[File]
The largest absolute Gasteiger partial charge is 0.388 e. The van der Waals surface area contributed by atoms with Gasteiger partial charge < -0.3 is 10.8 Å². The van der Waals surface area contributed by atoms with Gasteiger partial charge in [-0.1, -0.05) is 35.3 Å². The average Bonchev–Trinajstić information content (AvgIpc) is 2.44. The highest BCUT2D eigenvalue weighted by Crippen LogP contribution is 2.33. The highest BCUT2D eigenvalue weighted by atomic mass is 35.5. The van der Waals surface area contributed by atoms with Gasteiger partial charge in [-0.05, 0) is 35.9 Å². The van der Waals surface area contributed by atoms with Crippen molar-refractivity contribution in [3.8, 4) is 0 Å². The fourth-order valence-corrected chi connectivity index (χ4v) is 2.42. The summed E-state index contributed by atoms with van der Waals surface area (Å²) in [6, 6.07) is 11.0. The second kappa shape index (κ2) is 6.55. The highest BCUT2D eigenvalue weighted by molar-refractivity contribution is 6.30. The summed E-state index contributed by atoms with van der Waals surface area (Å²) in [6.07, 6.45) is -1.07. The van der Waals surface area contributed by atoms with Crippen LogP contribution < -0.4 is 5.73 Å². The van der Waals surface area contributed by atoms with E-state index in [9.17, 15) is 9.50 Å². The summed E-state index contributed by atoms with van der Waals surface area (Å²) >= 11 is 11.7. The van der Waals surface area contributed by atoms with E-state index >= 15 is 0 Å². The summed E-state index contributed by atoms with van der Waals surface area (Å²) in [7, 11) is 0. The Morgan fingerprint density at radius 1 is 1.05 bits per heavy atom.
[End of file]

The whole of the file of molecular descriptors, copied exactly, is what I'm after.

The largest absolute Gasteiger partial charge is 0.388 e. The van der Waals surface area contributed by atoms with Gasteiger partial charge < -0.3 is 10.8 Å². The van der Waals surface area contributed by atoms with Gasteiger partial charge in [-0.1, -0.05) is 35.3 Å². The average Bonchev–Trinajstić information content (AvgIpc) is 2.44. The highest BCUT2D eigenvalue weighted by Crippen LogP contribution is 2.33. The highest BCUT2D eigenvalue weighted by atomic mass is 35.5. The van der Waals surface area contributed by atoms with Gasteiger partial charge in [-0.05, 0) is 35.9 Å². The van der Waals surface area contributed by atoms with Crippen molar-refractivity contribution in [3.8, 4) is 0 Å². The fourth-order valence-corrected chi connectivity index (χ4v) is 2.42. The summed E-state index contributed by atoms with van der Waals surface area (Å²) in [6, 6.07) is 11.0. The second kappa shape index (κ2) is 6.55. The highest BCUT2D eigenvalue weighted by molar-refractivity contribution is 6.30. The summed E-state index contributed by atoms with van der Waals surface area (Å²) in [6.07, 6.45) is -1.07. The van der Waals surface area contributed by atoms with Crippen LogP contribution < -0.4 is 5.73 Å². The van der Waals surface area contributed by atoms with E-state index in [9.17, 15) is 9.50 Å². The summed E-state index contributed by atoms with van der Waals surface area (Å²) >= 11 is 11.7. The van der Waals surface area contributed by atoms with E-state index >= 15 is 0 Å². The summed E-state index contributed by atoms with van der Waals surface area (Å²) in [7, 11) is 0. The Morgan fingerprint density at radius 1 is 1.05 bits per heavy atom.